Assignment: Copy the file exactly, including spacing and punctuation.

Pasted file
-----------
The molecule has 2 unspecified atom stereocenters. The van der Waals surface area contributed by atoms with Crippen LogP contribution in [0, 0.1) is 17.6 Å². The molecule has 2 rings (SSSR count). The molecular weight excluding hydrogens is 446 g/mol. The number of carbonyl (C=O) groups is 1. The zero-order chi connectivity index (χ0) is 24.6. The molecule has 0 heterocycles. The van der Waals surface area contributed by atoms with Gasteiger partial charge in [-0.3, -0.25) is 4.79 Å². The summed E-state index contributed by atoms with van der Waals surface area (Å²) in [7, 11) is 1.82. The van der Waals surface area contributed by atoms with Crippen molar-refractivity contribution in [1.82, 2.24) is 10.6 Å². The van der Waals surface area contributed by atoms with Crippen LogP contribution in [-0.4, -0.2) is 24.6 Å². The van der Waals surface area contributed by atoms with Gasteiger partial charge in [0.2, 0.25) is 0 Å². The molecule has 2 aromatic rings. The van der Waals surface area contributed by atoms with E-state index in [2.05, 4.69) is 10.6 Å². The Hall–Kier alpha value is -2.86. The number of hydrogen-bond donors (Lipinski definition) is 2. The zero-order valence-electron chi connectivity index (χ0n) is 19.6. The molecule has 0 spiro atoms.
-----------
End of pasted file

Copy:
The molecule has 2 unspecified atom stereocenters. The van der Waals surface area contributed by atoms with Crippen LogP contribution in [0, 0.1) is 17.6 Å². The molecule has 2 rings (SSSR count). The molecular weight excluding hydrogens is 446 g/mol. The number of carbonyl (C=O) groups is 1. The zero-order chi connectivity index (χ0) is 24.6. The molecule has 0 heterocycles. The van der Waals surface area contributed by atoms with Gasteiger partial charge in [-0.3, -0.25) is 4.79 Å². The summed E-state index contributed by atoms with van der Waals surface area (Å²) in [7, 11) is 1.82. The van der Waals surface area contributed by atoms with Crippen molar-refractivity contribution in [1.82, 2.24) is 10.6 Å². The van der Waals surface area contributed by atoms with Crippen LogP contribution in [-0.4, -0.2) is 24.6 Å². The van der Waals surface area contributed by atoms with Gasteiger partial charge in [0.2, 0.25) is 0 Å². The molecule has 2 aromatic rings. The van der Waals surface area contributed by atoms with E-state index in [2.05, 4.69) is 10.6 Å². The Hall–Kier alpha value is -2.86. The number of hydrogen-bond donors (Lipinski definition) is 2. The zero-order valence-electron chi connectivity index (χ0n) is 19.6. The molecule has 0 spiro atoms.